The Role of IL-33 in Chronic Itch

Project Details


PROJECT SUMMARY Chronic itch is debilitating symptom that severely limits quality of life and affects up to 20% of the population. Despite this, there are no FDA-approved drugs specifically indicated for the treatment of chronic itch. Our current understanding of chronic itch pathophysiology largely derives from studying inflammatory disorders such as atopic dermatitis (i.e. eczema). However, how chronic itch arises in conditions that lack overt cutaneous inflammation is poorly understood. Chronic pruritus of unknown origin (CPUO) clinically lacks such overt skin inflammation, accounts for up to 40% of all chronic itch cases and lacks effective treatments. Improper barrier function due to dry, aging skin has been proposed as a key driving factor of itch in CPUO, yet what may mediate this is unknown. Notwithstanding this, our lab has brought recognition of this condition to the forefront in a series of recent publications. IL-33 is an `alarmin' released from keratinocytes upon damage or stress. Our preliminary studies show that IL- 33 is elevated in the sera of patients with CPUO compared to healthy controls. Further, a recent study showed that IL-33 is required for the development of dry skin itch in a murine model that recapitulates several of key aspects of CPUO. However, the mechanisms by which IL-33 promotes itch and how this process is regulated remains poorly understood. IL-33 is a potent inducer of immune cell responses, however, we and others have found that IL-33 can directly activate sensory neurons. Thus, in Aim 1, we will determine if IL-33 is a key mediator of a direct epithelial-neuronal axis in dry skin itch using novel mice we have generated. The activity of IL- 33 is dramatically enhanced upon cleavage by proteases. Our preliminary data suggest that the serine protease KLK7, important for barrier homeostasis, promotes chronic itch through an unknown mechanism. In Aim 2, we will evaluate if KLK7 cleaves IL-33, and enhances IL-33's capacity to induce itch. Our long-term goal is to determine whether IL-33 and KLK7 are therapeutic targets in CPUO. The overall objective of our proposal is to identify the role of IL-33 and KLK7 in promoting dry skin itch. Our central hypothesis is that IL-33 represents a direct epithelial-neuronal mediator of itch that is regulated by KLK7. The rationale for this proposal is that once it is understood how IL-33 and KLK7 promote itch in dry skin, these mechanisms can be harnessed to create effective and novel therapies for CPUO and other dry skin-related conditions.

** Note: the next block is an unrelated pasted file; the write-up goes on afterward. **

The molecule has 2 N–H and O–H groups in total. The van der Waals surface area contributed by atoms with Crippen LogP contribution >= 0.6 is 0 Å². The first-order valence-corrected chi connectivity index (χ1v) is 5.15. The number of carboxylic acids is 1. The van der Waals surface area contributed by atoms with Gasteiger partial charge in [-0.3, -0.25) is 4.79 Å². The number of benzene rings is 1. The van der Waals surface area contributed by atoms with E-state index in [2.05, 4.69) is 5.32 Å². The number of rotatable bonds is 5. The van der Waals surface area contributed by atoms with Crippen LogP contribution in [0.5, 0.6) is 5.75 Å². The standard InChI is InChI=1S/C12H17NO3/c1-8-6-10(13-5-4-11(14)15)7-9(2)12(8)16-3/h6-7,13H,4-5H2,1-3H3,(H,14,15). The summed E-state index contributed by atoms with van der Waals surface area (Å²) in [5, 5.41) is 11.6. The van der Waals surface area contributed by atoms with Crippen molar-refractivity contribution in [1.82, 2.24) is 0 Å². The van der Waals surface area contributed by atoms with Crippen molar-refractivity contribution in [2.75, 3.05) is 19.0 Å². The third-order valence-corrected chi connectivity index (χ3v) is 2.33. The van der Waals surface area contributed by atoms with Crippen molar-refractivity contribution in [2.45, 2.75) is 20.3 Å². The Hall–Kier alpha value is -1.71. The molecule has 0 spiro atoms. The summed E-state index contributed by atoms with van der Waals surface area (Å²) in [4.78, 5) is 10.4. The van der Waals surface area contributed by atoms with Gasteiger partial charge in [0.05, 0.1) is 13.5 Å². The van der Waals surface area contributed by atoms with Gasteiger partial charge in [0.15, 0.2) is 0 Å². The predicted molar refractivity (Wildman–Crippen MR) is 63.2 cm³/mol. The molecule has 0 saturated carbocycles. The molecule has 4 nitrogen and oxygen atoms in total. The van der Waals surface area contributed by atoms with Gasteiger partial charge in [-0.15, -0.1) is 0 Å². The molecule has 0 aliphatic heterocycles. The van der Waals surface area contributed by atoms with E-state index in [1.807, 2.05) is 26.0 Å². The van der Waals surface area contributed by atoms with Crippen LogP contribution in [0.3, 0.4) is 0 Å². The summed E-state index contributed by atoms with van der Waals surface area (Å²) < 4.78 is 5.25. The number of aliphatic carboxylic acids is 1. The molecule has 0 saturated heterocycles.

Effective start/end date24/09/2131/08/23


  • National Institute of Allergy and Infectious Diseases: $253,500.00
  • National Institute of Allergy and Infectious Diseases: $236,250.00


Explore the research topics touched on by this project. These labels are generated based on the underlying awards/grants. Together they form a unique fingerprint.